Another activity we had not done before was writing “wishes,” both for each other and for our marriage together and ceremoniously lighting them on fire to send them upward. Besides offering a new and whimsical experience, sharing the wishes cemented our dyadic commitment by identifying joint hopes for the future. In fact, this is the type of activity I routinely recommend as a relationship therapist.

The creators also included  materials to facilitate physical connection. Often, couples can  become either hyperfocused or avoidant of the sexual relationship forgetting how much other forms of intimacy can impact the quality of physical connection. From start to finish, the box includes elements designed to create emotional safety, which often leads to greater sexual safety and couple exploration of this important, intimate part of the relationship.

I will definitely be subscribing to The Modern Love Box because I’m confident that the creative team will not disappoint in their quarterly theme-related offerings. This would be a great idea for Valentine’s Day. In fact, the site is offering a discount for last year’s Valentine box.

Overall, it’s apparent that the contents are informed by a relationship therapist and a creative design expert. This company knows what it’s doing as far as promoting positive couple connection. I highly recommend!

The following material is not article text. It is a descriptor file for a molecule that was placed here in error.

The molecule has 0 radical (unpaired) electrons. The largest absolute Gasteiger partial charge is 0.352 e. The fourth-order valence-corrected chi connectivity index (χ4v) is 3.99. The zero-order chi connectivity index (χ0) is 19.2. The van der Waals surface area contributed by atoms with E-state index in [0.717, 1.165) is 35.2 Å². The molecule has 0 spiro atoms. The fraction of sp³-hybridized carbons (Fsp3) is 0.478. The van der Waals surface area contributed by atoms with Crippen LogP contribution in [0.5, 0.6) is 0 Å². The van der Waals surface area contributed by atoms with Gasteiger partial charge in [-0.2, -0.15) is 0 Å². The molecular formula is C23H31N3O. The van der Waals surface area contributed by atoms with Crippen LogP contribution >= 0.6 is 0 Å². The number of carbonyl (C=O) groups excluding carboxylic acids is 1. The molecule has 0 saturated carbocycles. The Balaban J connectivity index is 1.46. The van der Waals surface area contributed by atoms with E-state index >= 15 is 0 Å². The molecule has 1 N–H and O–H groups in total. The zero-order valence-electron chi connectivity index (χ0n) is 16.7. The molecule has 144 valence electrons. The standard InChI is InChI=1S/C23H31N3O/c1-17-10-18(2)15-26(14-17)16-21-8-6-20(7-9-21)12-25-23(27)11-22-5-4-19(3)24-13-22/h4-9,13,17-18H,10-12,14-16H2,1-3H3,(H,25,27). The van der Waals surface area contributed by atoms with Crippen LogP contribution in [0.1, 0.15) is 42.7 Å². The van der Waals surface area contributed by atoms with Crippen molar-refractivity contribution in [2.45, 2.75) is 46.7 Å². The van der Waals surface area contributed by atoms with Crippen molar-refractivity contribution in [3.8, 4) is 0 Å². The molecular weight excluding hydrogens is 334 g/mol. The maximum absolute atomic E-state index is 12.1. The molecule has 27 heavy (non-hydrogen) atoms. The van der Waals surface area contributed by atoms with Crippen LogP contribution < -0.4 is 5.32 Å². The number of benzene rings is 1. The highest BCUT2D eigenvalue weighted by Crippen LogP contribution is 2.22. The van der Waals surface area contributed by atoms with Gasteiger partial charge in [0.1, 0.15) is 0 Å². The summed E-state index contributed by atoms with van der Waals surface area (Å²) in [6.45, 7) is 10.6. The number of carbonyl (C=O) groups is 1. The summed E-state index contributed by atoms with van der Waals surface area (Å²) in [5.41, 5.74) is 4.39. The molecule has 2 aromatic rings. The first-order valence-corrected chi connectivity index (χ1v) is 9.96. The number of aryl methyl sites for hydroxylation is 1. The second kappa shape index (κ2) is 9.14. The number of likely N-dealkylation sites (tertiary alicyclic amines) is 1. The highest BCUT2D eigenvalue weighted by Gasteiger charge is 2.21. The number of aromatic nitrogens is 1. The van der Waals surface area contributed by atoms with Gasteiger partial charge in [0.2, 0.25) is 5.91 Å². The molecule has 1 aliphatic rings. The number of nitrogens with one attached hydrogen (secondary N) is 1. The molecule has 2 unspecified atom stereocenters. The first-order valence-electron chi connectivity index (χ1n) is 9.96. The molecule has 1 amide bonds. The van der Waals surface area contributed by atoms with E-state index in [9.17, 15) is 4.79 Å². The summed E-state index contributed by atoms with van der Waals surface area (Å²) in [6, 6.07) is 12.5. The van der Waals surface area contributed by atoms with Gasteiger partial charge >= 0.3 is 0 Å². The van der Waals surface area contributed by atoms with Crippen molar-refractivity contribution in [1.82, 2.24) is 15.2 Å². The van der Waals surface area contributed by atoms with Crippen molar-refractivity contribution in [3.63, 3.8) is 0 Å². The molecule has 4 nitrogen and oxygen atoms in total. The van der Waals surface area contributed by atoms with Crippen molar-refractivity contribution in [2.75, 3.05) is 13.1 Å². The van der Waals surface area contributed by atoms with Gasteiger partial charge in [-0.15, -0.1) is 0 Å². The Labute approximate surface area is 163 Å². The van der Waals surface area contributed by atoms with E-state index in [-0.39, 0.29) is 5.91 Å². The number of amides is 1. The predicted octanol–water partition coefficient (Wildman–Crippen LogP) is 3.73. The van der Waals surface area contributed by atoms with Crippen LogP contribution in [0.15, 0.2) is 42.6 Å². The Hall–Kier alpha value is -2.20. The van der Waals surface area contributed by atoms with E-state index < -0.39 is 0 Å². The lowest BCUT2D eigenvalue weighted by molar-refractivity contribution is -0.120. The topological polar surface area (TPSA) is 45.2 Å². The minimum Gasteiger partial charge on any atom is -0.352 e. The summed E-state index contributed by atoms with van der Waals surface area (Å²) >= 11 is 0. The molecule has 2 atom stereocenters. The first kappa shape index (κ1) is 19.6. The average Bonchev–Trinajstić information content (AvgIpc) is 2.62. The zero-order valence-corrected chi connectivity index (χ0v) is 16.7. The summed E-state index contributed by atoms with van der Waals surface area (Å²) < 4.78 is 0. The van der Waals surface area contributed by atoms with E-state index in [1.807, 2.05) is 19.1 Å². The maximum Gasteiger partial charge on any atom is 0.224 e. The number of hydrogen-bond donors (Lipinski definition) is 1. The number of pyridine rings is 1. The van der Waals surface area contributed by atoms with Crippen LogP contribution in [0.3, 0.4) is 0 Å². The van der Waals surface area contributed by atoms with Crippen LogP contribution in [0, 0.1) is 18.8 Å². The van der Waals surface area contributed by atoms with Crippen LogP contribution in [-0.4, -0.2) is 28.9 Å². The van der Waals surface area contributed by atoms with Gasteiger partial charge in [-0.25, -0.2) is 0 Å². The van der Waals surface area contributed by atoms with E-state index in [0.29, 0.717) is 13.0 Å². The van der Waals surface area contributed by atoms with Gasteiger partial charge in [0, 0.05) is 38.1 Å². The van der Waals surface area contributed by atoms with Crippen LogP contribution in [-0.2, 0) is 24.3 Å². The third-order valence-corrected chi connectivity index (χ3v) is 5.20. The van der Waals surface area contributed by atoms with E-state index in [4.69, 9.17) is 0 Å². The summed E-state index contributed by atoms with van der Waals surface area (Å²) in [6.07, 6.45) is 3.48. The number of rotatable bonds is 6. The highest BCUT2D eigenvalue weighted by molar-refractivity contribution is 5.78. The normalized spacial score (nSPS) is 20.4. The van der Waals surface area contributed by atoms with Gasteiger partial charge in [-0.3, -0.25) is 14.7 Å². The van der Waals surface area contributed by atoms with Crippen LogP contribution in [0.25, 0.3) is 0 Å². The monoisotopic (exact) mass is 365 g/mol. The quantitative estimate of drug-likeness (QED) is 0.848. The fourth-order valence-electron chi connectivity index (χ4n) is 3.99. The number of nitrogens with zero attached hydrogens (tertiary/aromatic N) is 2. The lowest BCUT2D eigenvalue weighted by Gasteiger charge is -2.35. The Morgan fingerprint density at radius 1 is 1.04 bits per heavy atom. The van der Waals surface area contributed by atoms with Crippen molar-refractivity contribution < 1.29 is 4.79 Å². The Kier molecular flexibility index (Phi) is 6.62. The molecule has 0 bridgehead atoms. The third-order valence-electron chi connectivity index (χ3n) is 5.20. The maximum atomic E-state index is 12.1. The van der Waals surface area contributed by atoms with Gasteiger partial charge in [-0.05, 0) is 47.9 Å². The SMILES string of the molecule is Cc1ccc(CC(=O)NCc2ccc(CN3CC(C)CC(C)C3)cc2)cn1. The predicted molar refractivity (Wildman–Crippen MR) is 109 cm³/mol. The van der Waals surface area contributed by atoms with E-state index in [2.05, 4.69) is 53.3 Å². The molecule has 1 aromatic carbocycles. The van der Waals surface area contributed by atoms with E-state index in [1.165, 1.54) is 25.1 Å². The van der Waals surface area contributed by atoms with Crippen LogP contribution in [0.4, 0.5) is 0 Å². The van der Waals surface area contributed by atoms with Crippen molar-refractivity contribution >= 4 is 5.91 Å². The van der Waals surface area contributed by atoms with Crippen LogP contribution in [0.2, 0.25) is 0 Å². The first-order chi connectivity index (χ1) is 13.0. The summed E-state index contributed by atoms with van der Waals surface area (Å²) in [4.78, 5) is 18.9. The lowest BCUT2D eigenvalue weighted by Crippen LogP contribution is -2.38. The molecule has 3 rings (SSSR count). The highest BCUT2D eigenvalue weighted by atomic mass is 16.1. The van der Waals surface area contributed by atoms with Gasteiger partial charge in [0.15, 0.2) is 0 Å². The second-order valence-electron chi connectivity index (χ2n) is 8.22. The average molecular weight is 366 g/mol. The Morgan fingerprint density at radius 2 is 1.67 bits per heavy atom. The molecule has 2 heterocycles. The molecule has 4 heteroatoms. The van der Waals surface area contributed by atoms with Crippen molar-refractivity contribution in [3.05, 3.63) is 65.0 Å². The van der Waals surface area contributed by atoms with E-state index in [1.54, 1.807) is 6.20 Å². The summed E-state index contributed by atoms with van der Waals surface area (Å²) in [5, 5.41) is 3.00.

Couples, Couples Therapy

Marriage Subscription Box Reviews 2018: Datebox Club


I’m so excited about this!

Since the new year is a time when people are generally more intentional about shaping the lives they want through goal-setting, I decided to sample and review some of the marital subscription boxes available online. This is a great time of year to start marriage anew by recommitting to date night. I have written a previous post referencing research related to the value of date night in marriage and the impact  of novel dating on marital quality, accessible here.

Now, several businesses are catering to our busy modern lifestyles by doing all the work for us. These boxes generally include theme-based date experiences which can be completed at home, so you don’t even need a babysitter. The boxes contain the required materials, and there is little to no prep-work for the dates. This is something I really wish had been available 25 years ago when I was scrambling for babysitters on a weekly basis. With all the options available, there is no excuse for neglecting one’s marriage.

Datebox Club

I’m starting my series with Datebox Club. The mission statement on their website states that, “Our mission is to make date night both easy and delightful. Everything you need for your perfect date is included in our monthly subscription boxes.” You can sign up for several options to receive a box between 1 and 12 times a year.

Their service was excellent and I received their datebox quickly. There were also just really nice and accommodating in their correspondence with me. I knew I was going to like the box before it even showed up. To order or for more information, visit